Spring Equinox

su wild beauty

Wild Beauty by Anna-Marie McLemore


I’ve had my complaints about how pretty and poetic McLemore’s prose is when talking about her other two books – because I am boring and have bad taste, maybe. But I really liked this one.

Maybe I was more open to it because of the cover art and the title, but I do think the magical elements in this story are really intriguing, moreso than the magic in the other two.

I liked it.

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The Belles by Dhonielle Clayton

I liked this too. People in this world have “teacup” animals as pets – like, people are walking around with teacup crocodiles and lions or whatever they want, and I’m worried that there will be more abuse of them in further installments in what is apparently this series. Other than that I’m looking forward to the sequel because it’s very interesting so far.

Not sure if sci-fi or if everyone is actually telling the truth and it’s fantasy or maybe it’s both! Either way, it’s really cool.

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Winter Tide by Ruthanna Emrys

This was really good. I didn’t expect to like it very much because it’s Lovecraft and I don’t have time for that. The only Lovecraft I’ve tangled with is that DEFINITELY NOT A PARODY BOOK Awoken by Sara Elinsen.

But I liked it.

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Pulchritude by Ana Mardoll

I liked this too. I was expecting it to be a little more (for lack of a better/existing word) gooshy, like the other Ana Mardoll one I’ve read, but it wasn’t.

It was pretty depressing though, and although the cover insert/blurb/whatever warns the reader not to expect what you’d usually get out of a fairy tale, and although I knew it was going to come to a not very nice end, I was still taken aback by it. But it’s what I wanted, so.

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Bad Girls Throughout History by Ann Shen

This was educational. Each woman has a brief little blurb about her, and I did read a few of them with an eyebrow (or two) raised. One specific example I can remember is while I was reading through the inevitable Tudor England portion and the book gushed about Elizabeth (rightfully) but didn’t feature Mary.



Maybe I’m just Catholic (lapsed) (is there such a thing as a not-lapsed Catholic?), but Mary Tudor has gotten the shaft throughout history.

She’s super problematic but so was Elizabeth, who participated big time in colonialism, if you’d like one example. Mary should have gotten a nod.

Also Jane Grey deserved one too.

And although I got annoyed at that mainly because I’m a Tudor-era nerd, I couldn’t help but wonder what other details were being skipped, and who else maybe should have been included.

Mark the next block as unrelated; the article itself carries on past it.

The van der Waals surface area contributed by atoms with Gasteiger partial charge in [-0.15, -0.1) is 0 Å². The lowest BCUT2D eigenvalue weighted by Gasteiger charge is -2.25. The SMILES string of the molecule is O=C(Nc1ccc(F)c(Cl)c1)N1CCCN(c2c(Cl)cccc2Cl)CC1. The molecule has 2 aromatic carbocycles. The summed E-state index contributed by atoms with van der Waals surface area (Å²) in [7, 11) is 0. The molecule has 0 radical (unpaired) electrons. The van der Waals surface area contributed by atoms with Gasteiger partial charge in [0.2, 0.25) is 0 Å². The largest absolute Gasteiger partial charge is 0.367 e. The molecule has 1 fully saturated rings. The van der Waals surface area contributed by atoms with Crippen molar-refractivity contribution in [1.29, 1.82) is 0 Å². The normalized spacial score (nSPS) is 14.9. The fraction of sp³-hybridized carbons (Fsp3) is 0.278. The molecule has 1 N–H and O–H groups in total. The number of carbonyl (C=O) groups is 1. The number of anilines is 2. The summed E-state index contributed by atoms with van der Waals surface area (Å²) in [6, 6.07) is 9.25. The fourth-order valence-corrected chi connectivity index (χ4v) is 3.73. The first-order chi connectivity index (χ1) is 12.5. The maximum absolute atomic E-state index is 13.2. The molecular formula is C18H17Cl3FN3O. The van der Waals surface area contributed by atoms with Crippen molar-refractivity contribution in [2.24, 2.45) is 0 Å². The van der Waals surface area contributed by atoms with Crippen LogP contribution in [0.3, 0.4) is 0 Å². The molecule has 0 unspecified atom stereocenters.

Ultimately I still think this is worthwhile, but it’s very Ladies in History 101, which, I think, it’s trying to be.

And I liked it.


Islands of Decolonial Love by Leanne Simpson

I liked it, it was beautiful.

I had a favourite passage I tweeted:

And there you go.

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The Heiress Effect by Courtney Milan

[Insert stock explanation of how much I love Courtney Milan’s romance novels here]

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Six of Crows by Leigh Bardugo


(I do have some concerns about the Nina/Matthias thing but I want to read the sequel, watch the inevitable HBO series/movie/other broadcast series/whatever, force my sister to read it, AND THEN I’ll talk about it.)

All right summer, here we go!


The animal welfare movement’s #metoo problem

This is unfortunate and unsurprising.

Nonprofit Chronicles

171101-ryan-metoo-tease_ann11kSexual harassment and gender bias in the animal welfare movement have been talked about for years, mostly but not entirely in private. Now the problems are bursting into public view, and not a moment too soon.

Last night, the Chronicle of Philanthropy published my story about the Humane Society of the U.S. It reports that Humane Society’s board of directors has hired a Washington, DC, law firm to investigate an allegation of workplace misconduct against its longtime chief executive, Wayne Pacelle. Among the topics, insiders say, is an alleged sexual relationship between Pacelle and a female employee.

The investigation at HSUS, which is the nation’s most important animal welfare group, comes as women in the animal protection movement are publicly calling out some of the movement’s most prominent leaders, accusing of them of offenses that range in gravity from using language that creates a frat-like “bro” culture to sexual assault.